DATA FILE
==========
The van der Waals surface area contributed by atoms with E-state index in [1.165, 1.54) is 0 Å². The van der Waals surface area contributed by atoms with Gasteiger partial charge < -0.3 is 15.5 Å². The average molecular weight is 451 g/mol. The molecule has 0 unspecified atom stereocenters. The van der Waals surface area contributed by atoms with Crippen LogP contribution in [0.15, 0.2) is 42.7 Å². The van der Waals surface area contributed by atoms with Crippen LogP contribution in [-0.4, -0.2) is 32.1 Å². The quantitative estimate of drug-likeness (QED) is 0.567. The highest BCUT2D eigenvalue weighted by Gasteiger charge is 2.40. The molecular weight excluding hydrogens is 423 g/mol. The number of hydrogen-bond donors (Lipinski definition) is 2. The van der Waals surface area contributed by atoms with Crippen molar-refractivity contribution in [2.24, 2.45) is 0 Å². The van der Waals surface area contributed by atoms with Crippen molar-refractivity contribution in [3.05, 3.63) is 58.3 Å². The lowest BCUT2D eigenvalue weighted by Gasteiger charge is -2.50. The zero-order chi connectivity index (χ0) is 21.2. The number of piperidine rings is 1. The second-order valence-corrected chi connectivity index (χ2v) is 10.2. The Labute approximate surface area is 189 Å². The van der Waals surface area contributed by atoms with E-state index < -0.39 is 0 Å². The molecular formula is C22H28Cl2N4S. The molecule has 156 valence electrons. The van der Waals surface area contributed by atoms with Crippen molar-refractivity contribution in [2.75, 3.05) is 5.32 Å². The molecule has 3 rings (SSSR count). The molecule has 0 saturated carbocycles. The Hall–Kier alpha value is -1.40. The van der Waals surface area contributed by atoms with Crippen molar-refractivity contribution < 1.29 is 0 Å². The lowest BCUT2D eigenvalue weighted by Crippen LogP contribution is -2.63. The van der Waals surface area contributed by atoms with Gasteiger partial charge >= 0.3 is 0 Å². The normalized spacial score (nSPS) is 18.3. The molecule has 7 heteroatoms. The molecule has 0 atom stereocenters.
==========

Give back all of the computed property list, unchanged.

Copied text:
The van der Waals surface area contributed by atoms with E-state index in [1.165, 1.54) is 0 Å². The van der Waals surface area contributed by atoms with Gasteiger partial charge < -0.3 is 15.5 Å². The average molecular weight is 451 g/mol. The molecule has 0 unspecified atom stereocenters. The van der Waals surface area contributed by atoms with Crippen LogP contribution in [0.15, 0.2) is 42.7 Å². The van der Waals surface area contributed by atoms with Crippen LogP contribution in [-0.4, -0.2) is 32.1 Å². The quantitative estimate of drug-likeness (QED) is 0.567. The highest BCUT2D eigenvalue weighted by Gasteiger charge is 2.40. The molecular weight excluding hydrogens is 423 g/mol. The number of hydrogen-bond donors (Lipinski definition) is 2. The van der Waals surface area contributed by atoms with Crippen molar-refractivity contribution in [2.24, 2.45) is 0 Å². The van der Waals surface area contributed by atoms with Crippen molar-refractivity contribution in [3.05, 3.63) is 58.3 Å². The lowest BCUT2D eigenvalue weighted by Gasteiger charge is -2.50. The zero-order chi connectivity index (χ0) is 21.2. The number of piperidine rings is 1. The second-order valence-corrected chi connectivity index (χ2v) is 10.2. The Labute approximate surface area is 189 Å². The van der Waals surface area contributed by atoms with E-state index < -0.39 is 0 Å². The molecular formula is C22H28Cl2N4S. The molecule has 156 valence electrons. The van der Waals surface area contributed by atoms with Crippen molar-refractivity contribution in [2.75, 3.05) is 5.32 Å². The molecule has 3 rings (SSSR count). The molecule has 0 saturated carbocycles. The Hall–Kier alpha value is -1.40. The van der Waals surface area contributed by atoms with Crippen molar-refractivity contribution < 1.29 is 0 Å². The lowest BCUT2D eigenvalue weighted by Crippen LogP contribution is -2.63. The van der Waals surface area contributed by atoms with Gasteiger partial charge >= 0.3 is 0 Å². The normalized spacial score (nSPS) is 18.3. The molecule has 7 heteroatoms. The molecule has 0 atom stereocenters.